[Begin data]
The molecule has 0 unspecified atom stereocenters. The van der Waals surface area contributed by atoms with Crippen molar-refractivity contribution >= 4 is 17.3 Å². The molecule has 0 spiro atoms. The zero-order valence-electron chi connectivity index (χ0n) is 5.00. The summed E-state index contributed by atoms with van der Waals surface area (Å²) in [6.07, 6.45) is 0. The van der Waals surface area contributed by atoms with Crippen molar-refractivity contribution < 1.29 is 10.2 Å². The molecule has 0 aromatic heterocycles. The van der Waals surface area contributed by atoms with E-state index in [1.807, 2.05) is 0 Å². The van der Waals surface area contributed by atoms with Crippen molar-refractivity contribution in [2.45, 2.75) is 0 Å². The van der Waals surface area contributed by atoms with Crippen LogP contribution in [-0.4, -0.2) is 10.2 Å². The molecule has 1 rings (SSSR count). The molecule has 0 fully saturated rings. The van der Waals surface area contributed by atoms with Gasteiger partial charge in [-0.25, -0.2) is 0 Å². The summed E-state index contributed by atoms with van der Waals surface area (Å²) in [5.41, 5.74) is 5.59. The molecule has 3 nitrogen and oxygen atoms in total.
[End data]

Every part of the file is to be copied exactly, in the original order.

The molecule has 0 unspecified atom stereocenters. The van der Waals surface area contributed by atoms with Crippen molar-refractivity contribution >= 4 is 17.3 Å². The molecule has 0 spiro atoms. The zero-order valence-electron chi connectivity index (χ0n) is 5.00. The summed E-state index contributed by atoms with van der Waals surface area (Å²) in [6.07, 6.45) is 0. The van der Waals surface area contributed by atoms with Crippen molar-refractivity contribution < 1.29 is 10.2 Å². The molecule has 0 aromatic heterocycles. The van der Waals surface area contributed by atoms with E-state index in [1.807, 2.05) is 0 Å². The van der Waals surface area contributed by atoms with Crippen molar-refractivity contribution in [2.45, 2.75) is 0 Å². The van der Waals surface area contributed by atoms with Crippen LogP contribution in [-0.4, -0.2) is 10.2 Å². The molecule has 1 rings (SSSR count). The molecule has 0 fully saturated rings. The van der Waals surface area contributed by atoms with Gasteiger partial charge in [-0.25, -0.2) is 0 Å². The summed E-state index contributed by atoms with van der Waals surface area (Å²) in [5.41, 5.74) is 5.59. The molecule has 3 nitrogen and oxygen atoms in total.